Gardens Near and Far ep. 6 – Bois des Moutiers: a garden located on the Normandy Coast, in the style of an English garden. Unique in France, it was designed by a renowned English landscaper and architect.
In the 19th century, Guillaume Mallet acquired a vast area of virgin land overlooking the sea. To landscape it, Mallet, who was a passionate amateur gardener, called upon the services of Gertrude Jekyll, one of the most famous English landscapers of the early 20th century. She developed the concept of a mixed border, flowerbeds in which all flowers are mixed, and which both divide up areas and create a series of flowered tableaux.
Gardens Near and Far episode 6 – Bois des Moutiers
The Bois des Moutiers is located in Varengeville-sur-Mer, Normandy, France. This estate of 30 acres (0.12 km2) is well known for its rhododendrons, azaleas and magnolias, which were introduced and naturalized among local flora. The house and gardens, both dating from the turn of the 19th and 20th centuries, are a first-class example, unique in France, of the work of the famous English partnership of architect Edwin Lutyens and garden designer Gertrude Jekyll.
A large park overlooking the sea and formal gardens surrounding a manor house, where the original owner’s descendants still live, make up the Bois des Moutiers. The estate is listed as a historical monument and a Remarkable Garden of France.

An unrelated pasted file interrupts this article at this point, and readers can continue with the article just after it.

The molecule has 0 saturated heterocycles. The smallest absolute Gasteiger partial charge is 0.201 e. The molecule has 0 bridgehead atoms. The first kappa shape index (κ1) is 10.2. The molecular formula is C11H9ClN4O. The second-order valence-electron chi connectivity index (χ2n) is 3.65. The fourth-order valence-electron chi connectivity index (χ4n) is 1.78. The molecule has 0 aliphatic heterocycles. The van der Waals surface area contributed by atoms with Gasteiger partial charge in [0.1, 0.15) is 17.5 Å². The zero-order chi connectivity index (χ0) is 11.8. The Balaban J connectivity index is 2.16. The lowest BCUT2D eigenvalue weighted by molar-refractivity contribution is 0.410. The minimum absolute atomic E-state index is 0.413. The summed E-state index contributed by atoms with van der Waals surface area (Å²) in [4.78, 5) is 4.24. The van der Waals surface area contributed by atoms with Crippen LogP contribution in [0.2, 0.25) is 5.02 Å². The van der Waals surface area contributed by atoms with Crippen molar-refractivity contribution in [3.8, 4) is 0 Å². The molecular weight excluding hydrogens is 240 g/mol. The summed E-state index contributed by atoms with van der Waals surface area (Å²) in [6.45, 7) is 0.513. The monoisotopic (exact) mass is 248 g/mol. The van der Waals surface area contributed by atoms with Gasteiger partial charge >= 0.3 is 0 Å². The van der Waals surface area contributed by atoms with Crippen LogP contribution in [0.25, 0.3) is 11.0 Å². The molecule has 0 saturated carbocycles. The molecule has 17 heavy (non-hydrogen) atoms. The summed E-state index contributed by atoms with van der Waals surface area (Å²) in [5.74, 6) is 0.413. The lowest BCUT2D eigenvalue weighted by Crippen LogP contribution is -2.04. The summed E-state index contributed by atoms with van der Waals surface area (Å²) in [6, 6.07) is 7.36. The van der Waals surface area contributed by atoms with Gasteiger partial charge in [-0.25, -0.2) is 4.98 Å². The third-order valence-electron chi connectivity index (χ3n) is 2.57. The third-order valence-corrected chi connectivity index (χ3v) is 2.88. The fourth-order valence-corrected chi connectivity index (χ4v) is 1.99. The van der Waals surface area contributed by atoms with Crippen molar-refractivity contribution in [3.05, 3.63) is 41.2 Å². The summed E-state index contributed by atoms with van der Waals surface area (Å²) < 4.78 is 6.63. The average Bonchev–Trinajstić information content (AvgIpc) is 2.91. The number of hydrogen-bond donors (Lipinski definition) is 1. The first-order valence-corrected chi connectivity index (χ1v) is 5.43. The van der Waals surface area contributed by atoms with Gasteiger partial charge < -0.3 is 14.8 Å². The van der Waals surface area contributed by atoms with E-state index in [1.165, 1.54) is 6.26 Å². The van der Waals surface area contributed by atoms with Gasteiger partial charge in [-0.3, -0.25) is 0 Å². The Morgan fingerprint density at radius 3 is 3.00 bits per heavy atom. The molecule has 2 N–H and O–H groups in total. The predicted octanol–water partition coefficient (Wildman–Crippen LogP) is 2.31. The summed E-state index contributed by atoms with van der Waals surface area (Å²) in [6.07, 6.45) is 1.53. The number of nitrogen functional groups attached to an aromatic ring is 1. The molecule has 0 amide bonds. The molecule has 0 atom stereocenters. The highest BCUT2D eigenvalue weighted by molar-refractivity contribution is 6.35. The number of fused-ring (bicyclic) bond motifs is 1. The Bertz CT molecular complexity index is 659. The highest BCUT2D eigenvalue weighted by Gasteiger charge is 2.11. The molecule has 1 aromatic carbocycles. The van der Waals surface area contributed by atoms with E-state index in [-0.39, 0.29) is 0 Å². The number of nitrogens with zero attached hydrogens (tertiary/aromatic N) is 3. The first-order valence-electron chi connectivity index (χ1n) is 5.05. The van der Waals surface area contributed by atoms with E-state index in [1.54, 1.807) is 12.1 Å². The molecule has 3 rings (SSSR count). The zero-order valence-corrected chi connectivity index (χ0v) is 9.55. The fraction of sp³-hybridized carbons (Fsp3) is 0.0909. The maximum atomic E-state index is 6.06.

Guillaume Mallet’s aim
In 1897, Guillaume Mallet became the owner of a large valley overlooking the sea. He acquired the site while it was still wild, and over almost forty years he took great care to create a large park. In 1898 he entrusted Edwin Lutyens, a young British architect, with the enlargement and renovation of his residence and Gertrude Jekyll, a celebrated English garden designer, with the garden arrangement. These two artists acted as one to create a unified work: “the house has been designed to look at the gardens and the gardens have been designed to be looked at from the house”.